The second study involved 49 men and 49 women matched for age (38 ± 5 yr) and body mass index (BMI; 32 ± 4 kg/m2). The experimental protocol was in accordance with the Declaration of Helsinki and was approved by the University Ethics Committee of the Queensland University of Technology. Before inclusion in the study, the objectives and procedures were explained to subjects and written, informed consent was obtained. RMR was measured as outlined above. The energy cost of walking at 5.6 km/h, a speed defined as 3.8 MET (1), was measured via indirect calorimetry. After a familiarization session (on a previous day), subjects were fitted with a Hans-Rudolf headset with two-way breathing valve and pneumotach and a nose clip. Subjects walked at 5.6 km/h for a 4-min period until steady state was reached (defined as plateau in V̇o2 and CO2 production), data were collected for a 4-min period, and the average V̇o2 and CO2 production values per minute were determined. Respiratory gases were collected throughout the test using a Q-PLEX Gas Analysis System (Quinton Instrument, Seattle, WA). The O2 and CO2 analyzers were calibrated before each test against known gas concentrations, and the flowmeter was calibrated against a 3.0-liter syringe.

Statistical analysis.

Statistical analyses were performed using SAS (version 8.2) software, and descriptive data are presented as means ± SD, unless indicated otherwise. Stepwise multiple regression analyses were employed to determine the factors that best explained the variance in resting V̇o2 and energy expenditure (ml O2·kg−1·min−1 and kcal·kg−1·h−1). With subjects classified by BMI group (<20, 20–24.9, 25–29.9, 30–39.9, and >40 kg/m2), between-group differences in resting values were determined after adjusting for age by analysis of covariance. Furthermore, with subjects classified according to age (18–20, 20–29, 30–39, 40–49, 50–59, 60–75 yr), differences in resting values were determined after adjusting for BMI by analysis of covariance. Significance for all analyses was set at P < 0.05.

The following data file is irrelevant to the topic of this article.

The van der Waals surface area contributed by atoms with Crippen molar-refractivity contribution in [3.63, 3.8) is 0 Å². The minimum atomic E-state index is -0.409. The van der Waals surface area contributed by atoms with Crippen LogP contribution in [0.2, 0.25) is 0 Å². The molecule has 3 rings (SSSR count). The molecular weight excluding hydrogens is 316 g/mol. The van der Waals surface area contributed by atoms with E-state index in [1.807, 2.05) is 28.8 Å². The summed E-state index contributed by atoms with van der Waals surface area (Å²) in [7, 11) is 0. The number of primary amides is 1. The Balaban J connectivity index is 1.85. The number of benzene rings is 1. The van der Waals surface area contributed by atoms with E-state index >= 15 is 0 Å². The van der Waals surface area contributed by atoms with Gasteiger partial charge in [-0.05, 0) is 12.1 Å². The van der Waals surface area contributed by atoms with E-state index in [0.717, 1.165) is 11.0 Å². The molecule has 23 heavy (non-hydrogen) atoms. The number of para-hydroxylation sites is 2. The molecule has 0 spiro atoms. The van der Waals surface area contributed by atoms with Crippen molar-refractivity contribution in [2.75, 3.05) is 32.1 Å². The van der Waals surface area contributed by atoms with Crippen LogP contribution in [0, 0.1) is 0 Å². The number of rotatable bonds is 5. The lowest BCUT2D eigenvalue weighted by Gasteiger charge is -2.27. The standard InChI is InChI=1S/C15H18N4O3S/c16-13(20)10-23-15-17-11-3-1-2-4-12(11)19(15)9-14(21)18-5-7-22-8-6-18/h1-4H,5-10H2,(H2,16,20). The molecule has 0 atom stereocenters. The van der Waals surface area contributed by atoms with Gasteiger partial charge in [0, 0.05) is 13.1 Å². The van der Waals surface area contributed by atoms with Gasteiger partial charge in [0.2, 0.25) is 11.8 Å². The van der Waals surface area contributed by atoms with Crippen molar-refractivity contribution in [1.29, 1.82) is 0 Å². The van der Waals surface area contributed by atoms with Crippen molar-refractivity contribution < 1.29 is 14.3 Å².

RESULTS

Subject descriptors are shown in Table 1. Women represented a markedly larger proportion of the study sample compared with men (7.6:1). To account for this sampling difference, analyses were also undertaken on a subsample of 78 men and 78 women matched for age and BMI (Table 2).

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Table 1.

Characteristics of subjects

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Table 2.

Characteristics of subsample of gender-, age-, and BMI-matched subjects

For the total study population, resting V̇o2 was on average 2.56 ± 0.40 ml O2·kg−1·min−1, which did not differ significantly (P = 0.42) from the gender-matched subsample (2.59 ± 0.48 ml O2·kg−1·min−1). Resting V̇o2 values were significantly related to gender (R2 = 0.03; P = 0.03), age (R2 = 0.14; P < 0.0001), BMI (R2 = 0.56; P < 0.0001), % body fat (R2 = 0.54; P < 0.0001), waist circumference (R2 = 0.42; P < 0.0001), FM (R2 = 0.59; P < 0.0001), and FFM (R2 = 0.21; P < 0.0001).

Multiple regression analysis revealed that FM was the strongest predictor of the variability in resting V̇o2, explaining 59% of the variance, and FFM, age, and gender significantly explained a further 1.9, 0.8, and 0.5%, respectively. The model explaining the most variance in resting V̇o2 included FM, age, and gender: Resting V̇o2 (ml O2·kg−1·min−1) = 3.1758 − 0.0206FM − 0.0038·age + 0.1592·gender (R2 = 0.62, SE = 0.247) where, for gender, female = 1 and male = 2. Figures 1 and 2 demonstrate the independent effects of age and body size (relative weight for height; BMI) on resting V̇o2, and Table 3 demonstrates the proportional differences in resting V̇o2 values compared between age (20 vs. 40 yr), gender (male vs. female), and BMI (20 vs. 40 kg/m2). These data show that BMI has a greater impact on the 1-MET value than age or gender.

Fig. 1.

Measured resting O2 uptake (V̇o2; ml O2·kg−1·min−1) stratified by age and body mass index (BMI).

Fig. 2.

Top: resting V̇o2 values adjusted for BMI for each age group where significant differences (P < 0.01) between age groups are indicated as follows: asignificantly different from <20 yr; bsignificantly different from 20–29 yr; csignificantly different from 30–39 yr; dsignificantly different from 40–49 yr; esignificantly different from 50–59 yr; fsignificantly different from 60–75 yr. Bottom: resting V̇o2 values adjusted for age for each BMI group. RMR, resting metabolic rate. All groups differ significantly (P < 0.0001) from each other.

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Table 3.

Gender, age, and BMI comparisons of measured resting V̇o2 values

The subject characteristics from study 2 are shown in Table 4, and the resting values are comparable with the data from the larger cohort outlined above. The energy cost of walking at 5.6 km/h was on average 4.62 ± 0.53 kcal·kg−1·h−1, 22% higher than the theoretical energy cost of 3.8 kcal·kg−1·h−1. To determine whether the variance in the resting values accounted for this discrepancy, the MET level for walking at 5.6 km/h was adjusted by adjusting the 1-MET value for the measured resting value for each subject (in terms of both ml O2·kg−1·min−1 and kcal·kg−1·h−1): Math Math Math Furthermore, the MET level for walking at 5.6 km/h was adjusted by adjusting the 1-MET value for the Harris-Benedict-predicted resting value for each subject: Math Math Math